Are These 10 Stretched Too Thin?

Is it just coincidence? Lilyan H. Affinito sits unobtrusively on the boards of some of the biggest companies in the U.S. and is paid nearly $300,000 a year for her trouble. But quite frequently, the companies she serves come down with a bad case of financial malaise. Kmart Corp. atrophied for years before ousting CEO Joseph E. Antonini in March--years after worried shareholders first got on the company's case. Tambrands Inc. bounced CEO Martin F.C. Emmett in 1993 after the market share of the company's only product, Tampax, plunged--as the board voted itself a pay raise. Affinito, a retired executive of a sewing-pattern company, also sits on the boards of Caterpillar, Jostens, Lillian Vernon, and Chrysler.

To be sure, Affinito, who did not respond to repeated requests for comment, is not solely responsible for the misfortunes of any of these companies. But as a director, she is partly responsible. And she's not the only one: To a remarkable degree, the boards of the country's most troubled companies share an overlapping cast of directors.

VICTIMS OF STATISTICS? Who are some of the directors with the least-distinguished track records? BUSINESS WEEK looked at the 120 companies targeted since 1992 by either the California Public Employees' Retirement System (CalPERS) or the Council of Institutional Investors. Both groups judge a company's performance against that of its industry peers. CalPERS also considers the company's corporate-governance record before placing it on the list. Those who served most often on the boards of these companies, especially outfits targeted in multiple years, won a spot on the final ranking (table).

The worst track record, by this measure, belongs to Affinito. Frank C. Carlucci III, the former Defense Secretary, came in at No.2; and John L. Weinberg, senior chairman of Goldman Sachs, ranked third. The companies on whose boards he served "all restructured, cut costs, and developed strong strategies," says Weinberg. "As the economy has recovered, [they] are doing extremely well."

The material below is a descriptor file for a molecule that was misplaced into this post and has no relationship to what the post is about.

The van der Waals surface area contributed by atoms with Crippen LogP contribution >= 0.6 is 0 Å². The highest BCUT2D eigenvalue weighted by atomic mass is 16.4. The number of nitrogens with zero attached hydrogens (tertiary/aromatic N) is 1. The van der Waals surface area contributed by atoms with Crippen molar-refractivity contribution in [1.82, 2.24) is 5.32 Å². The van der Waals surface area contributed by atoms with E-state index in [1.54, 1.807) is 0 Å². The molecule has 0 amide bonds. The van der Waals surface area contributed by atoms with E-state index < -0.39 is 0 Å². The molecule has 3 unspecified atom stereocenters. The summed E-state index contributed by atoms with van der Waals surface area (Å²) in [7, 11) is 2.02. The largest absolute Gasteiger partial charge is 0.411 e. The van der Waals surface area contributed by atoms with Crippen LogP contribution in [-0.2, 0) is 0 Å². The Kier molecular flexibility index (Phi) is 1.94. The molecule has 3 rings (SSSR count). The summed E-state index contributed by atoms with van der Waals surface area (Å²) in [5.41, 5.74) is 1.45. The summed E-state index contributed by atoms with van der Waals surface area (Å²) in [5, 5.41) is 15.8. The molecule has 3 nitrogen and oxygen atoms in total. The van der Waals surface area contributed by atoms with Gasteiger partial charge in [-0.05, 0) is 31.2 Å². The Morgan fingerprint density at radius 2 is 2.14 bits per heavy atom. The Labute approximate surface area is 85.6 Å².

Some of these directors may be victims of statistics, because each serves on a large number of boards. But that's also part of the problem, say corporate-governance gurus: CEOs who dislike board supervision actually prefer directors who are spread thin, says Charles M. Elson, a law professor at Florida's Stetson University. "If you sit on many boards, it's probably a sign that you're not a very good director."

Somewhat surprisingly, Berkshire Hathaway Inc.'s Warren E. Buffett, perhaps the most lionized figure in American business, won a place in the rankings. Despite his large stakes in both USAir Inc. and Salomon Inc., both repeat targets of the shareholder groups, Buffett's presence on those boards failed to turn the tide. Earlier this year, he quit the USAir board and wrote down the value of his investment in the airline. And on Oct. 19, Buffett announced he planned to cash out $140 million of his $700 million of Salomon's preferred stock rather than convert it to common shares.

Oddly enough, directors who have been at the scene of multiple corporate meltdowns suffer almost no perceptible harm to their reputations. A poor track record does not make a director any less desirable to other companies looking to fill vacant board seats, says Charles M. Ferry, chairman of the search firm Korn/Ferry International. "The board is seldom held accountable for what has happened at these companies," he notes. "Generally, the CEO carries the burden of the company that has failed."